"Doesn't it go away as time passes?"
"AS: No. The images of seeing dead people and the physical and visual memories of the terrifying experience are a deeply imbedded neuro-chemical pattern that won't go away. It doesn't work to try to suppress the memories, or to numb one's self with alcohol or drugs, or to relieve symptoms with medications. Some Vietnam veterans still had PTSD twenty years after the war as strong as it was their first year back."
"Is there no hope then?"
"AS: Just the opposite. There is more than hope. The proven way to recover from PTSD is to talk and write about the experience over and over. The goal is not to make the memories go away, but to gain control over them and integrate them into your larger life story."
"An extreme, traumatic experience divides your life into two parts. Life before and life after. Many people never overcome the experience and remain psychological casualties for the rest of their lives. Such folks allow the experience to become their primary identity and they often need help from others to get through daily life."
"The resilient survivors take on the heroic inner journey to get a good life back again. They talk and write about what they went through until they can choose when they will bring up the memories. By choosing to bring the memories back, you gain the ability to not allow them to become active."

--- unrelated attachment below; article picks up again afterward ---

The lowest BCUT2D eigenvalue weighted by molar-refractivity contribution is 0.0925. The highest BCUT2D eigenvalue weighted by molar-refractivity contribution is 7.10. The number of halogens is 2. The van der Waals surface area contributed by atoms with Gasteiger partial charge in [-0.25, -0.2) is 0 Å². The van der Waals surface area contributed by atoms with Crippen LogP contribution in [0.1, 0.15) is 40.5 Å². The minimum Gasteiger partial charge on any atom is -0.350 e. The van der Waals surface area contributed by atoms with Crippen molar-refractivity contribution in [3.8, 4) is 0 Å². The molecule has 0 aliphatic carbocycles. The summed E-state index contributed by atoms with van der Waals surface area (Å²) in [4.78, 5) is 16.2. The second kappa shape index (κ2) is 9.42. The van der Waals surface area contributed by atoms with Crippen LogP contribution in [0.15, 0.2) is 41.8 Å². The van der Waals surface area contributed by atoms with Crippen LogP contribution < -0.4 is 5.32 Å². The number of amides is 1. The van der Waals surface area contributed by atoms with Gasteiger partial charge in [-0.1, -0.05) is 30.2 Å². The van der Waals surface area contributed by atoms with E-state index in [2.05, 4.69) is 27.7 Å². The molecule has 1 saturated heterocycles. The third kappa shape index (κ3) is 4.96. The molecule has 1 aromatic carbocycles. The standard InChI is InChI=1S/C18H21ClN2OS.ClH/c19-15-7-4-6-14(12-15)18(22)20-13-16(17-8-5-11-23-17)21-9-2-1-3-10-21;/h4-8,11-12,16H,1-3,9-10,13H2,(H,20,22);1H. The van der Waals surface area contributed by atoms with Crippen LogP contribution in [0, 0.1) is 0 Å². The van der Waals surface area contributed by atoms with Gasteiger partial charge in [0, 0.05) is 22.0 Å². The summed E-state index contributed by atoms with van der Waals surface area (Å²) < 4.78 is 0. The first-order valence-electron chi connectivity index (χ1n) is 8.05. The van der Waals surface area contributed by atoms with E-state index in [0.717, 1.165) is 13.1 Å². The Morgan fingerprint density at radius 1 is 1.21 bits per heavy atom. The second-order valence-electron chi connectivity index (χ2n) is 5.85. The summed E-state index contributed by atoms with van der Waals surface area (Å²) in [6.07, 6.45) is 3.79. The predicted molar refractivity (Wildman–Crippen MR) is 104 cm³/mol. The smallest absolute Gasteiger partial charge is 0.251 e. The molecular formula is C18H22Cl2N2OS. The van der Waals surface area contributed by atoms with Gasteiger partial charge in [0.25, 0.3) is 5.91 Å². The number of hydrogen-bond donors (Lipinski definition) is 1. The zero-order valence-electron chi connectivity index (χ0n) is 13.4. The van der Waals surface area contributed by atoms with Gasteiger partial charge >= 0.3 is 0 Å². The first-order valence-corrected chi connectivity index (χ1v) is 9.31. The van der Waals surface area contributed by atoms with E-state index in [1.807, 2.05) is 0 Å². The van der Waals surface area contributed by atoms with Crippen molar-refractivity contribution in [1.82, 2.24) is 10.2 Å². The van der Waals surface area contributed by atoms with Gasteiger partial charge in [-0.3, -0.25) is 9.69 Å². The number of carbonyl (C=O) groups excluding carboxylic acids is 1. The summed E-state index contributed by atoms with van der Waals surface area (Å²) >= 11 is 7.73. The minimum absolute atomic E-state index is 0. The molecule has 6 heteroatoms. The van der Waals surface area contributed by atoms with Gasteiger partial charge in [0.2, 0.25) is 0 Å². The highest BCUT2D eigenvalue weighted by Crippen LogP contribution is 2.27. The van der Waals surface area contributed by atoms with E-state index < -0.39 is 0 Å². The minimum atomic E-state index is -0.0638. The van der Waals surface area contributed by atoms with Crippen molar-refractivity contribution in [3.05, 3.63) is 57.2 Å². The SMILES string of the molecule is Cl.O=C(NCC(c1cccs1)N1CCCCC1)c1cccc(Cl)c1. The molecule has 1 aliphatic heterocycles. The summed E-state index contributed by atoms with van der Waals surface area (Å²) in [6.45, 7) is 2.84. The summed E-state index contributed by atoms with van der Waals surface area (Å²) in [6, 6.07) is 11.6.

"What has fascinated me for many years is that a few people not only fully recover from PTSD, but they discover that the recovery struggle transforms them. They become better than they were before and may start telling others about positive aspects of their experience. For them, life after is better than their life before."(Survivor Guidlines.org|The Psychological and Emotional Effects of Hurricane Katrina On Survivors: From PTSD to Resilient Immunity)
:: note :: . . . lots more in the interview . . . lots of work . . . lots of listening . . . lots of questions . . .